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I have an Ubuntu 18.04 box with a number of network interfaces.

If I add a new NVMe SSD to the system, the network device names change.

For example, enp60s0 might become enp61s0.

Is this expected? The box is headless, so adding a new drive renders in inaccessible, because all the network interface configuration is lost. This is not ideal.

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    Exactly the same thing happened to me just now, lol. Thanks for asking the question for me. Pity I had to waste time debugging the problem and getting the network working again though. Not the best design, IMHO. Commented Feb 13, 2023 at 8:34

1 Answer 1

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The NVMe SSD connects directly to the PCIe bus, and apparently your hardware presents a different bus topology depending on whether or not the NVMe device is present.

If a network device shifts from enp60s0 to enp61s0, that means its PCI bus ID has shifted from 3c:00.0 to 3d:00.0. This is probably a quirk of your hardware/motherboard, and may not be able to be avoided. Depending on the hardware design, a system firmware (BIOS/UEFI) upgrade might or might not help.

But you could use several possible methods to lock down the name of the network interface or to specify a custom name for it.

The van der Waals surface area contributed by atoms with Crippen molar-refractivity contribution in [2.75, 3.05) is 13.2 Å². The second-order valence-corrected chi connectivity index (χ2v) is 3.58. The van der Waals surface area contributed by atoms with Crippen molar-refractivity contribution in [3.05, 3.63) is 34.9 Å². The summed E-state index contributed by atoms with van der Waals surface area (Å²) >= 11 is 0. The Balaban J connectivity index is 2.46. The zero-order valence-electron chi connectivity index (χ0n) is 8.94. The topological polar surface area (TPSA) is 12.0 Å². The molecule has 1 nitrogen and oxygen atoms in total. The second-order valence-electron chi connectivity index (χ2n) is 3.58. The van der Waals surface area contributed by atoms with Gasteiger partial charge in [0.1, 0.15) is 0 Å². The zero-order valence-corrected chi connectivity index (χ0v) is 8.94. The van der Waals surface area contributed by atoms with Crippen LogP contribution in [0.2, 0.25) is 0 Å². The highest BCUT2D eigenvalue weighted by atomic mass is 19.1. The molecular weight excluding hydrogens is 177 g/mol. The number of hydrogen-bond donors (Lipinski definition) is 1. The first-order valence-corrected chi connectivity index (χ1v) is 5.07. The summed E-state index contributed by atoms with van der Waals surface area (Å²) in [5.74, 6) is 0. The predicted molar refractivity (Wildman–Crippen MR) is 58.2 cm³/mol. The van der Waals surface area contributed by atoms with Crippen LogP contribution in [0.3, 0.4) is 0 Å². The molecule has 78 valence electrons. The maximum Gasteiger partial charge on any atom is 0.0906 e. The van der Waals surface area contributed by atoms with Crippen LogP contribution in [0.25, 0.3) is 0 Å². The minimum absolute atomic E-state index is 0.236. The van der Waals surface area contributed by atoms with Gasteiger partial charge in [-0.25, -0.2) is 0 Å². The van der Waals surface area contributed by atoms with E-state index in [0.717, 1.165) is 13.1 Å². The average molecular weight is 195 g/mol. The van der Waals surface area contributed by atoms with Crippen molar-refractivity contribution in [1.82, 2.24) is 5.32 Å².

For example, you could write a .link file in /etc/systemd/network/ directory to force the system to assign the name of your choice:

[Match]
MACAddress=11:22:33:44:55:66

[Link]
NamePolicy=onboard
Name=eno1

This example file, when placed into /etc/systemd/network as 70-eno1.link would assign the name eno1 to a NIC with a MAC address 11:22:33:44:55:66. I use this to supply enoN style names to integrated on-board NICs if the system firmware does not have the appropriate data structures to allow them be automatically detected as on-board NICs. (The NamePolicy=onboard line might actually be unnecessary.)

You could use the same syntax to assign any other name, including forcing the name enp60s0 if you wish.

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  • +1, just I think I'd recommend using a name that's not really one validly generated by the shipped name policy, such as net1 or if1 or something based on the name of the "network" connected to that interface such as internal0 or lan3. See documentation for Name= for examples. But this is a minor nitpick, since it's unlikely a new "onboard" will ever show up on an existing server... Oh and yes I believe NamingPolicy=onboard is indeed unnecessary. If you specify a name explicitly, that name will be used.
    – filbranden
    Commented Mar 7, 2019 at 9:00
  • This completely defeats the purpose of having consistent names in the first place. Perfect example of ideal lab solution getting destroyed in the real world. Funny thing is that in this particular case, the user would not have had any problem with the older naming scheme (eth0 etc)
    – Mehdi
    Commented Mar 14, 2023 at 14:06
  • @Mehdi nothing stops you from using the old naming: freedesktop.org/wiki/Software/systemd/… which is basically what the solution above explains Commented Jun 20, 2023 at 3:09

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